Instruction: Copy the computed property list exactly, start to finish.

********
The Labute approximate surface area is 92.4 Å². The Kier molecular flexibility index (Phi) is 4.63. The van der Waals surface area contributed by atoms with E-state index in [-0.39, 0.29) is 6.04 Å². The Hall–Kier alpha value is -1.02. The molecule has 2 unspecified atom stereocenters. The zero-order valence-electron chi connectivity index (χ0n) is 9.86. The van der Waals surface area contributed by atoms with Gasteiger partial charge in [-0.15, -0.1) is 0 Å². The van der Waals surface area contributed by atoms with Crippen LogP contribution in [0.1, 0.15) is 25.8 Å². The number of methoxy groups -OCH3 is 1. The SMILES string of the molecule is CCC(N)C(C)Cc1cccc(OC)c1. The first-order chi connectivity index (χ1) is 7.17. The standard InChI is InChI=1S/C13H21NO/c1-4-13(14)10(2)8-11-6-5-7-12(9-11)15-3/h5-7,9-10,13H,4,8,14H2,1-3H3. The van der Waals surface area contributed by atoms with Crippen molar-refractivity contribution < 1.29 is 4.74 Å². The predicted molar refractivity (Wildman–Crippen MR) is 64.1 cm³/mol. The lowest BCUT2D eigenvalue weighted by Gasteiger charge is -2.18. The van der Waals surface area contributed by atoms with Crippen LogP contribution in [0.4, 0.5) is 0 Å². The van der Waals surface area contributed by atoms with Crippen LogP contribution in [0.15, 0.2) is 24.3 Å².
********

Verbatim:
The Labute approximate surface area is 92.4 Å². The Kier molecular flexibility index (Phi) is 4.63. The van der Waals surface area contributed by atoms with E-state index in [-0.39, 0.29) is 6.04 Å². The Hall–Kier alpha value is -1.02. The molecule has 2 unspecified atom stereocenters. The zero-order valence-electron chi connectivity index (χ0n) is 9.86. The van der Waals surface area contributed by atoms with Gasteiger partial charge in [-0.15, -0.1) is 0 Å². The van der Waals surface area contributed by atoms with Crippen LogP contribution in [0.1, 0.15) is 25.8 Å². The number of methoxy groups -OCH3 is 1. The SMILES string of the molecule is CCC(N)C(C)Cc1cccc(OC)c1. The first-order chi connectivity index (χ1) is 7.17. The standard InChI is InChI=1S/C13H21NO/c1-4-13(14)10(2)8-11-6-5-7-12(9-11)15-3/h5-7,9-10,13H,4,8,14H2,1-3H3. The van der Waals surface area contributed by atoms with Crippen molar-refractivity contribution < 1.29 is 4.74 Å². The predicted molar refractivity (Wildman–Crippen MR) is 64.1 cm³/mol. The lowest BCUT2D eigenvalue weighted by Gasteiger charge is -2.18. The van der Waals surface area contributed by atoms with Crippen LogP contribution in [0.4, 0.5) is 0 Å². The van der Waals surface area contributed by atoms with Crippen LogP contribution in [0.15, 0.2) is 24.3 Å².